# Axiom of choice vs algebra

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## Main Question or Discussion Point

I was wondering: what is the proof idea behind results such as:

(Every vector space has a basis) iff AoC
(All bases for a vector space have the same cardinality) iff AoC
(Every field has an algebraic closure) iff AoC

One direction is obvious, but I have no idea how to begin the other!

As a related question, what is the status of (all algebraic closures of a given field are isomorphic), relative to the AoC?

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matt grime
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I wouldn't have thought that AoC had any impact on this one. The construction of the isomorphism is explicit (and unique) in that it is defined simply by extending the isomorphism on the base field and there is no choice required to do this (as I say, it is a unique isomorphism).

There is a book showing all the equivalences of the axiom of choice (or perhaps not all of them but a lot of them), whose name escapes me but must be something involving the axiom of choice. I'll try to locate it.

http://www.math.purdue.edu/~jer/cgi-bin/conseq.html [Broken]

Seems to be it.

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Staff Emeritus
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There are choices to make in extending the isomorphism. In fact, if they truly are isomorphic, then there are |Gal(F-bar / F)| different isomorphisms!

I can't figure out how to extend the isomorphism of the base fields without at least having the two closures be well-orderable.

matt grime
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Ah, my mistake, it is not unique up to unique isomorphism for the trivial reason you point out.

matt grime said:
There is a book showing all the equivalences of the axiom of choice (or perhaps not all of them but a lot of them), whose name escapes me but must be something involving the axiom of choice. I'll try to locate it.Seems to be it.
Could that be Equivalents of The Axiom of Choice? There is a second edition/volume? here here

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mathwonk
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ax ch is to me a trivial statement about whether something exists or not that clearly does exist, such as a right inverse to a surjective function.

i consider the controversy merely an argument about the formal meaning of "exist" for a set, or function.

anyway, if one denies ax ch, then there is a surjective function with no right inverse. this is not too far from a bijective function with no inverse, or a pair of sets with the same cardinality that one cannot prove have the same cardinality.

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HallsofIvy
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The proof I learned uses Zorn's Lemma which is equivalent to Axiom of Choice:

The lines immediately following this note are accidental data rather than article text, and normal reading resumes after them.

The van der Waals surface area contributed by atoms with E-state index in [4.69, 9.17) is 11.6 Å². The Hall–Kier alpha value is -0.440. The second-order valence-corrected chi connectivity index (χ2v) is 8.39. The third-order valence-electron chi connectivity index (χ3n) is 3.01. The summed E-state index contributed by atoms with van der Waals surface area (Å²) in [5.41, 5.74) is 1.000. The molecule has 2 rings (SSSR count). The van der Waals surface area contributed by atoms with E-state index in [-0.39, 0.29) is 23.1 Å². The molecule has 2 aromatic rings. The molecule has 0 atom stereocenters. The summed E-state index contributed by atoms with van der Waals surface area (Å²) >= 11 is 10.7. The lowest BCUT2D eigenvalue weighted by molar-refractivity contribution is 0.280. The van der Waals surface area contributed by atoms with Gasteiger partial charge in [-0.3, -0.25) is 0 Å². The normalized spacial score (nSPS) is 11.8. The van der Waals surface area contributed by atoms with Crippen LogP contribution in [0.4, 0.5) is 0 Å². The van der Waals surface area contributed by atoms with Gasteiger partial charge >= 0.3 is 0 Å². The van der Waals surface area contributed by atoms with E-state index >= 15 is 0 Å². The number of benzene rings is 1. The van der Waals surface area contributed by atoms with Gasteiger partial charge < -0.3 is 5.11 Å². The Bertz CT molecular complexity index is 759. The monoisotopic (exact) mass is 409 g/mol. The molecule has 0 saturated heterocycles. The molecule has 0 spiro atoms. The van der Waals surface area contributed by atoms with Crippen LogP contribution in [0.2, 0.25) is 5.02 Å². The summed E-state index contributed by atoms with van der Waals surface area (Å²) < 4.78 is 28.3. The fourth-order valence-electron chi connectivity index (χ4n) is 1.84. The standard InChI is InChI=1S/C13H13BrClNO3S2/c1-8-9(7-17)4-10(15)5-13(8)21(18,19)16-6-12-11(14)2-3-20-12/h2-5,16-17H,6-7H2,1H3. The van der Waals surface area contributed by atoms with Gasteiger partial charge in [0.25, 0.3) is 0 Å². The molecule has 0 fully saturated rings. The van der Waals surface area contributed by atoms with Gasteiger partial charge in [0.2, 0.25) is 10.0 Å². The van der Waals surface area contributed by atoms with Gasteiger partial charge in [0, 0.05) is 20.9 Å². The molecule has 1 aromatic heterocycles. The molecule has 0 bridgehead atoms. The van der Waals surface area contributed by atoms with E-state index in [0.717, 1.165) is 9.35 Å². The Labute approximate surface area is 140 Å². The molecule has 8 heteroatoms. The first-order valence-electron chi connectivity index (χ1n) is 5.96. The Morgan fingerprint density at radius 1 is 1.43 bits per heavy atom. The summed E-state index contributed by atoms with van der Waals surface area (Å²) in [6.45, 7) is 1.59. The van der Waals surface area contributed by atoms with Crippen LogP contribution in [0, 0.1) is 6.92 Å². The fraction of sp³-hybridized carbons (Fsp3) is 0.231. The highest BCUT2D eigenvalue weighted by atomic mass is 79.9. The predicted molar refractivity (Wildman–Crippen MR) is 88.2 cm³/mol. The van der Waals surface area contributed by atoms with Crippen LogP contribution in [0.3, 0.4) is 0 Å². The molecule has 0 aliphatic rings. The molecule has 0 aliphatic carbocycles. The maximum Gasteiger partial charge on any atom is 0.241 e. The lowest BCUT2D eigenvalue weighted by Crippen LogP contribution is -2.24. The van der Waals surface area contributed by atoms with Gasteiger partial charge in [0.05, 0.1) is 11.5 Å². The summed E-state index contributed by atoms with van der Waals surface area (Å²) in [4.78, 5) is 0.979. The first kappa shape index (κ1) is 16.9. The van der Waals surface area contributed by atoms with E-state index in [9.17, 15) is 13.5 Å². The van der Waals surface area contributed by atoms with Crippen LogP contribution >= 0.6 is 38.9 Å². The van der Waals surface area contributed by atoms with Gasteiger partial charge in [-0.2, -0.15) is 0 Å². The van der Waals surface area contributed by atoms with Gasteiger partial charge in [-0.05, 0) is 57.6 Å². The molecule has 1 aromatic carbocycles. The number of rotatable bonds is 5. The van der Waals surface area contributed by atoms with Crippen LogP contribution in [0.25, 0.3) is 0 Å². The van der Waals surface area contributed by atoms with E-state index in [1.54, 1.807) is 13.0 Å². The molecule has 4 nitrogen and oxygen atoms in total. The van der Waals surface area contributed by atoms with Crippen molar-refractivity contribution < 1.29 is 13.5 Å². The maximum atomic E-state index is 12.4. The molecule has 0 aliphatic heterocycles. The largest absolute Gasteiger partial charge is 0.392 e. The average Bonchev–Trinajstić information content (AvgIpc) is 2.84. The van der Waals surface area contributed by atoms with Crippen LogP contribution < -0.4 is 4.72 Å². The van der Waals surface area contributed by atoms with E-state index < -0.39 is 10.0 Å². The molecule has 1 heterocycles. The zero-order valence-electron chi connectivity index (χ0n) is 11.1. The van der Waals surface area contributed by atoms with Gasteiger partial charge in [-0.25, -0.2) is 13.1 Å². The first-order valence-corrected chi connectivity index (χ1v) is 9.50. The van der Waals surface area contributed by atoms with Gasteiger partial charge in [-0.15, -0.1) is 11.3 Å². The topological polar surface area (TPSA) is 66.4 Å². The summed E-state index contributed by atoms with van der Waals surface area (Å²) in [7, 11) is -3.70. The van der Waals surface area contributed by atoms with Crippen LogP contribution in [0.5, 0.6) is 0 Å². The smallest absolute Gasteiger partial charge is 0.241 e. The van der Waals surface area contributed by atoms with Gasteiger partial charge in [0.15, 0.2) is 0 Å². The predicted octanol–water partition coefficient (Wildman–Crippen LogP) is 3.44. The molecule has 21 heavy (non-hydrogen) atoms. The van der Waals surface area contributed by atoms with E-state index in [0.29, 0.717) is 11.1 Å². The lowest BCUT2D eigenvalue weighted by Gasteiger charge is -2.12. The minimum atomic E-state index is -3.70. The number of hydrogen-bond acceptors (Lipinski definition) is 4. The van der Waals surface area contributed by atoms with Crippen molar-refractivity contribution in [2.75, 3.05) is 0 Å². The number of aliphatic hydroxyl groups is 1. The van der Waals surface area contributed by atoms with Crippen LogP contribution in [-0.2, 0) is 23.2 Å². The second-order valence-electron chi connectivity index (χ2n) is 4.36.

Given a set X and an order relation "$\le$" on X, if every chain (a subset of X such that "$\le$" is a linear order) has a maximum, then X has maximal elements (That is, there exist at least one x in X such that $y\le x[/tex] for every y that is "comparable" to x) Let V be a linear vector space and {v} be a singleton set (and so independent) and let X be the collection of all set of all independent subsets of V. Let X be "ordered by inclusion" ([itex]A\leB$ if and only if A is a subset of B). If Y is a chain (a collection of subsets such that each is a subset of another) then the union of all sets in Y is also an set if independent vectors (prove this yourself) and so is a maximum for Y. By Zorn's lemma there exist at least one maximal set of independent vectors, U. This set, U, is a basis for V (It is, by definition, independent. Assume it does not span V. Then there exist a vector v in V that cannot be written as a linear combination of vectors in U. Show that adding v to U results in an independent subset of V containing U, contradicting the fact that U is maximal.).

matt grime
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As Hurkyl says, it is obvious how to show that AoC implies every vector space has a basis, but how does the reverse implication go? I know (at least I think I know) it was proven by Blass but I've not looked up the proof.

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matt grime
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A. Blass, Existence of bases implies the axiom of choice, in Axiomatic Set Theory, Contemporary Mathematics, 31 (1984) 31 - 33. MR 86a:04001

is the reference should anyone have that journal at hand.

I probably have it at work: Bristol was very heavily into set theory and such things pre 1990

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Could that be Equivalents of The Axiom of Choice? There is a second edition/volume?
The library had a 1970 edition of it, but it doesn't seem all that helpful. It's section on algebraic equivalents to the AC are either about lattices, or universal algebras. While this vast generality is useful for, say, using the AC to prove every vector space has a basis, it isn't so helpful for the reverse direction. And I'm not even sure if any of its algebraic equivalents relate to algebraic closures of fields!

that any two bases have same cardinality is not equivalent to choice; it's strictly weaker.

(Every vector space has a basis) implies (Axiom of Choice)

JSTOR axiom of choice basis

and I got this: